What is a Fortified Wine?
A fortified wine is a wine that is "fortified" with additional alcohol that's been added to the base wine during fermentation, bringing the average alcohol content up around 17-20%. Fortified wines can be made in either dry or sweet styles (with the middle-ground of medium-sweet or medium-dry covered in virtually all types of fortified wine categories). The most common types of fortifed wines are Port, Sherry, Marsala and Madeira.
How is Fortified Wine Made?
Many fortified wines are blends of various grapes and various vintages. The majority of fortified wines are stylistically similar in their classifications of being made into either a dry fortified wine or a sweet fortified wine. The determining factor as to whether a fortified wine will ultimately lie on the definitively sweeter side of wine life or will remain in close company with its many still wine cousins as a dry fortified wine, is when the addition of alcohol (known as "neutral grape spirits") occurs during fermentation.
If a sweeter fortified wine is desired, then the neutral grape spirits are typically added within the first day and a half of fermentation. Once this additional alcohol is added to the still base wine, the yeast stop converting sugar to alcohol and all of the remaining grape sugar is left in the wine as residual sugar. So, if you are determined to make a dry fortified wine, you would allow the full fermentation process to run its course, consuming the remaining sugar and then add the neutral grape spirits to the wine.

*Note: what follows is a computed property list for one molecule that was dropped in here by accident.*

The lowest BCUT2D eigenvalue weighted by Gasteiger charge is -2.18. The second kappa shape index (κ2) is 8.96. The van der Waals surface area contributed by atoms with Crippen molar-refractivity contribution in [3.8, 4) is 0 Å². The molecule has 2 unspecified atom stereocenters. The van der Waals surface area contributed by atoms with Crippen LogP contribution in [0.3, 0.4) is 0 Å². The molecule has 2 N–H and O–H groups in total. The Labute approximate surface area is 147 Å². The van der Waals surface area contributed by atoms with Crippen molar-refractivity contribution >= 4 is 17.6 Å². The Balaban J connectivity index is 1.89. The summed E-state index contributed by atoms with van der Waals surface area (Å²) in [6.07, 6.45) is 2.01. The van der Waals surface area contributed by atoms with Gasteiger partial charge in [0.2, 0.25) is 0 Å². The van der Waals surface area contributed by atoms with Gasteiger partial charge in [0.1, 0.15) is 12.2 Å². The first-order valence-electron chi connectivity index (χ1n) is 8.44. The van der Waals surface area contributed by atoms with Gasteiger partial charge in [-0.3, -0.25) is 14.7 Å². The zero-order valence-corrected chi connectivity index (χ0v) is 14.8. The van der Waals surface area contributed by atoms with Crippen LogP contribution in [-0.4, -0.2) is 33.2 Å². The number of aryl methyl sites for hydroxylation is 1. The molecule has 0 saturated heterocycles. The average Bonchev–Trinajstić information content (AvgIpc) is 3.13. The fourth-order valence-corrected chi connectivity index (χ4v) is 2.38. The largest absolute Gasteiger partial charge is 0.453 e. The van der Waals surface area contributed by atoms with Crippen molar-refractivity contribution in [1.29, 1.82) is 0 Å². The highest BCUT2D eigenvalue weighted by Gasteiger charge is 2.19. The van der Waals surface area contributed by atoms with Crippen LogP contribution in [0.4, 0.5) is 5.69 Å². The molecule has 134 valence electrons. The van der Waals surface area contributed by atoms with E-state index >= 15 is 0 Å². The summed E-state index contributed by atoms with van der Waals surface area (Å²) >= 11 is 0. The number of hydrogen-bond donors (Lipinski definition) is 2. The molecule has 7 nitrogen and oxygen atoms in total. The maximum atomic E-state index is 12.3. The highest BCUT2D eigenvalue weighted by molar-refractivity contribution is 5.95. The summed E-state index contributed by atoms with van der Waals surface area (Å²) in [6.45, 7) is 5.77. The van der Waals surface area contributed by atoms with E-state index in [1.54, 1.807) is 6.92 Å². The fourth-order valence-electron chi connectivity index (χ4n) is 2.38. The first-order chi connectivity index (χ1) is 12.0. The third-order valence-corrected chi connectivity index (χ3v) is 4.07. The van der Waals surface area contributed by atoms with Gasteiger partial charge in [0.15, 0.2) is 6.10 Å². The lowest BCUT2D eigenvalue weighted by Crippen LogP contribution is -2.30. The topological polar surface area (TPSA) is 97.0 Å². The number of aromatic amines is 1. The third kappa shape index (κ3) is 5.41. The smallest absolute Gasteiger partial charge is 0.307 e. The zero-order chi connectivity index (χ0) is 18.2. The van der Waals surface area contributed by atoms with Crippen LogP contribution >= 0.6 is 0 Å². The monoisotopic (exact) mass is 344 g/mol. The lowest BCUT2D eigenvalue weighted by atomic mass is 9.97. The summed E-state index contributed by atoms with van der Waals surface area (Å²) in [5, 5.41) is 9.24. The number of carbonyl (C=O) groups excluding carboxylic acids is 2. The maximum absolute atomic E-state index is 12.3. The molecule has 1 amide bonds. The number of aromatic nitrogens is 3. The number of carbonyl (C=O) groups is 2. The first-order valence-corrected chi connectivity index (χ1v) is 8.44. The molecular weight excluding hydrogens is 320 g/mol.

How is a Fortified Wine Aged?
Many fortified wines undergo aging in wood casks. The actual aging time depends on the fortified wine, but in general the cheaper the fortified wine, the less time it has spent aging in oak. As a result of this deep wood aging, many fortified wines will benefit from decanting and aeration.
What Foods to Pair with Fortified Wines: Again it depends on which type of fortified wine you are drinking, but in general fortified wines are known for their long-standing contribution to the world of wine as both an aperitif and a dessert wine option. Many cheeses, nuts, cream-based desserts, chocolate desserts and fruit torts have found a magnificent pairing partner in a fortified wine. To learn more about pairing fortified wines with Port, Sherry, Marsala or Madeira, check out the individual articles on each specific fortified wine.